The Roundtable on Violence was intended to locate and target the underlying causes of Halifax’s crime and violence, but it is unclear whether or how the recommendations have been implemented. Mayor Peter Kelly did not respond to calls for an interview.
Sarah MacLaren, Executive Director of Leave Out Violence (LOVE) Halifax, says the greatest disappointment regarding the roundtable report is that it was released just prior to the city’s 2006 budget, but appropriate funds were not earmarked to address the recommendations.
MacLaren also notes that when money is spent, it’s not necessarily spent well. As an example, she points to new recreation facilities in the HRM: while some youth will benefit from these facilities, she says that those who can’t afford new sneakers or sports equipment, or who don’t have transportation to the recreation centres, are the ones who could really use them.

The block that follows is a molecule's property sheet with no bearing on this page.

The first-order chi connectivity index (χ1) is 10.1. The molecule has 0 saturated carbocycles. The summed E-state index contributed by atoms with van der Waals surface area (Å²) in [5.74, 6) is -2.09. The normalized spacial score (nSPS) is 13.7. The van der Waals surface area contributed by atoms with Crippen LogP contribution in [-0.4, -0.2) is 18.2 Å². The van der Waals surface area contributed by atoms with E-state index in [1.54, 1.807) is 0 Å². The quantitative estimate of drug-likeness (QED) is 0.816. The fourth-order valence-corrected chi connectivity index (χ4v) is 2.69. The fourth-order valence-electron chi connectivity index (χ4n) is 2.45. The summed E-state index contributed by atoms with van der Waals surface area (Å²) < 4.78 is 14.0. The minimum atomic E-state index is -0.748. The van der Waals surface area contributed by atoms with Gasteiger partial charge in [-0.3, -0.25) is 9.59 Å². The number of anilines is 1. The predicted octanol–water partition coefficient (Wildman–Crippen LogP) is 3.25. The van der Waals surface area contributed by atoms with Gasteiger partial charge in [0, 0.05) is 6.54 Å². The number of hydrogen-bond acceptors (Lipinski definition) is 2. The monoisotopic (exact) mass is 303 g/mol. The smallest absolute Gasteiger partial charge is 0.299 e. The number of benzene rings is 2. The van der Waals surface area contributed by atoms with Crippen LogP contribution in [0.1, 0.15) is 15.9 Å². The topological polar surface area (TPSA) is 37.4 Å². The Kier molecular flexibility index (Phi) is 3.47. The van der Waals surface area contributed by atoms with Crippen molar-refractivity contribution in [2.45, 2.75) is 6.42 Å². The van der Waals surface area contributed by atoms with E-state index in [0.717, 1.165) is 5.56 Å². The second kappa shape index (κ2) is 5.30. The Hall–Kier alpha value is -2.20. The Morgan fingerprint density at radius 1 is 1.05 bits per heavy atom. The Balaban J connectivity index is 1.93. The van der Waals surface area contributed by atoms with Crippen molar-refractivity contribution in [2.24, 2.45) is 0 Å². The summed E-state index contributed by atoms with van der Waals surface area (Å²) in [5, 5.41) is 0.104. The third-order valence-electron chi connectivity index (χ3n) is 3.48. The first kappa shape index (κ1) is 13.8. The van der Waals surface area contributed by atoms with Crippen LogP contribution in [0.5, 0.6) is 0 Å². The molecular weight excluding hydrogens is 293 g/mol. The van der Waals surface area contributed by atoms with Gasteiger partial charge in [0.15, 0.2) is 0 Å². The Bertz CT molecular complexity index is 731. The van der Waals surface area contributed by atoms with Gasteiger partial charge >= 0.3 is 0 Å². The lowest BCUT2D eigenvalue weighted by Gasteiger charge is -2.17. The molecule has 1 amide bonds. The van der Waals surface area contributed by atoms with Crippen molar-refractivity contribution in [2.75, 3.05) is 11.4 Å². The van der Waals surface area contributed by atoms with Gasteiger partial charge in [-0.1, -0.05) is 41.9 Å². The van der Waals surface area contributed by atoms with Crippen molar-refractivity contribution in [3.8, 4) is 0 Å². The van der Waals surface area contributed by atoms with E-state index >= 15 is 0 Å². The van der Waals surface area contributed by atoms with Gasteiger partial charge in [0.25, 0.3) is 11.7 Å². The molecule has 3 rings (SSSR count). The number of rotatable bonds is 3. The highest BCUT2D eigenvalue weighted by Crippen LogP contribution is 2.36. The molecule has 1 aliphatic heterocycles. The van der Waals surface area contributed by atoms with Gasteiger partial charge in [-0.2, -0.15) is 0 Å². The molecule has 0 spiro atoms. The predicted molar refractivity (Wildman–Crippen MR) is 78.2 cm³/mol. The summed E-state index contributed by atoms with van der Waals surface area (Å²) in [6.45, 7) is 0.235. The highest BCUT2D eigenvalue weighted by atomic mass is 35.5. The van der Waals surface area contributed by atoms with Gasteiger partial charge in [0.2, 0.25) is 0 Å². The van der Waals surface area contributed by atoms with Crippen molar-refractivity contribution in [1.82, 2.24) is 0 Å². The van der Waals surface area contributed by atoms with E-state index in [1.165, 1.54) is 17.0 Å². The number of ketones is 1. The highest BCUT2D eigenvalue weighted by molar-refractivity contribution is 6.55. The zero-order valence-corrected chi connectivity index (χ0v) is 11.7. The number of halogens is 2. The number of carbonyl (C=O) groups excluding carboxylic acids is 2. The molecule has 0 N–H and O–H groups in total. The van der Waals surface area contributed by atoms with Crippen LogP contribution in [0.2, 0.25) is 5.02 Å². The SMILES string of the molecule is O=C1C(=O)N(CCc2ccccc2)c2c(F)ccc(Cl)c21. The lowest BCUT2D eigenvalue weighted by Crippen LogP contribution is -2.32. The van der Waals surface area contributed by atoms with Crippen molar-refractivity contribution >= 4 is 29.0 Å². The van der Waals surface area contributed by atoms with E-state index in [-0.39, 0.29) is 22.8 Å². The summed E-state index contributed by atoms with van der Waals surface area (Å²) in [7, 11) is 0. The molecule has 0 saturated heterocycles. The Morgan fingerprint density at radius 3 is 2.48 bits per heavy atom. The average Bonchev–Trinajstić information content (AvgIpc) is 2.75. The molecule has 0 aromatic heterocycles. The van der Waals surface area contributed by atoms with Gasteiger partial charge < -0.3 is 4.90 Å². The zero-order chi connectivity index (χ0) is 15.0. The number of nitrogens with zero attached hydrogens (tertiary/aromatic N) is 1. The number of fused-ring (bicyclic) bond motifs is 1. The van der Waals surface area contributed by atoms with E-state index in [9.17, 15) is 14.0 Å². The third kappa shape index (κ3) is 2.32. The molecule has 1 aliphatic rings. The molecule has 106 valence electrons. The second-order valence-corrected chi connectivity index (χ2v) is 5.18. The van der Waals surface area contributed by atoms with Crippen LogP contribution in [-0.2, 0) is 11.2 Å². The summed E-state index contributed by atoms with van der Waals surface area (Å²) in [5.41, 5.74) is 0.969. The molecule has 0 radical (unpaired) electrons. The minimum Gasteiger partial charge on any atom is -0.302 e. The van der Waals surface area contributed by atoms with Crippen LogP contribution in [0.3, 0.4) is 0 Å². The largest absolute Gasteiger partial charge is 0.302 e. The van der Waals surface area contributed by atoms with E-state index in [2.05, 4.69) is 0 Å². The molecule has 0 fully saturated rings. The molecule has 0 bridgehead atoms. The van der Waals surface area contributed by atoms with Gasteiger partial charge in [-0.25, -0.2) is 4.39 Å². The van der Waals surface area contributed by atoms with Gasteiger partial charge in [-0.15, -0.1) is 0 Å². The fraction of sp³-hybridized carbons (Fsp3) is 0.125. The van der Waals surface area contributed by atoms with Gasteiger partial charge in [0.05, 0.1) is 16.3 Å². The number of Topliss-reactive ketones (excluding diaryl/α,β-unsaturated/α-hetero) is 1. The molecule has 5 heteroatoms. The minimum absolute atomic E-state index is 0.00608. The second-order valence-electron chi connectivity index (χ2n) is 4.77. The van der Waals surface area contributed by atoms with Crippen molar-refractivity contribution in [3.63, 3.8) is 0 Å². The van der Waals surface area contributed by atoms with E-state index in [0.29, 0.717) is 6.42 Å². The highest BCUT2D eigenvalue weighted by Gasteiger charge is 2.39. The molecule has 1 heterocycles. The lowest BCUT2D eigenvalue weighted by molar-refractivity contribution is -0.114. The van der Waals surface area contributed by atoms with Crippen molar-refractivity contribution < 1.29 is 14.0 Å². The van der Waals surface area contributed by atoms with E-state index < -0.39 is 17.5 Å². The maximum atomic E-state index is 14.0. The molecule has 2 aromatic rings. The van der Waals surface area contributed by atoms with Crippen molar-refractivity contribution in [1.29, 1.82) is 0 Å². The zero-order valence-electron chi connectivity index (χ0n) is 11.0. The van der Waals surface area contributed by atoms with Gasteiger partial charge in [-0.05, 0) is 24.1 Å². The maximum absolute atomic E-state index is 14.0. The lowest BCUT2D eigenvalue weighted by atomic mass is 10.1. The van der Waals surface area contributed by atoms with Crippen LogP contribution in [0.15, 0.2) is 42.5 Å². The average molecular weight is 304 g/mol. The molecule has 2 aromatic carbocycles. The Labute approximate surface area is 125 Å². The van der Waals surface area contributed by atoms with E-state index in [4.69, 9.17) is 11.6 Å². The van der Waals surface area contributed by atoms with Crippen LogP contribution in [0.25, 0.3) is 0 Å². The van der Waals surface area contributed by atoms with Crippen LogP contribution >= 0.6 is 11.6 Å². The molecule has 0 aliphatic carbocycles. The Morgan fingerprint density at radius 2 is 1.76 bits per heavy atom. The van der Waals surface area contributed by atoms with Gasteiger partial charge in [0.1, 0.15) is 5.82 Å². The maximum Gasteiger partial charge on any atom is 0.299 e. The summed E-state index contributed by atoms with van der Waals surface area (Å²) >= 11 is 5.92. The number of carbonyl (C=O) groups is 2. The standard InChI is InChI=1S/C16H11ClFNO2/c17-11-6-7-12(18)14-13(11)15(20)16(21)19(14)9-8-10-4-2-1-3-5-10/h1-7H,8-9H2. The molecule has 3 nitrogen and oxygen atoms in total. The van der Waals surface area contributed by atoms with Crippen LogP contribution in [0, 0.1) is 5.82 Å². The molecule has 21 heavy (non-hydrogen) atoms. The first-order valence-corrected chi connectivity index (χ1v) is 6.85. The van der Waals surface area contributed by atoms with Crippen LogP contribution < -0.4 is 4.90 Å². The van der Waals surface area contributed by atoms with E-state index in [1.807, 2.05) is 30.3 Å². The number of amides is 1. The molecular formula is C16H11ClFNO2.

There is also the question of the education system. Rocking back in her chair behind a desk full of papers, MacLaren says she does not believe all the responsibility lies with the Department of Education, but “in terms of access to youth over years and hours, they have the most. Youth spend a lot of time at school.” Unlike provinces that have publicly funded alternative schools, Nova Scotia lacks educational infrastructure for those students whose needs lie beyond the traditional classroom, or who have unique learning needs.
MacLaren asks, “Where’s the formal curriculum around life skills? Where are the alternative schools?” She sees schools as a logical locale for prevention-based programming, but does not believe that they are the only place to engage disenfranchized youth. Most of the young people MacLaren works with have already been implicated in violence and, she says, “I have seen youth completely turn around when given the support they need.”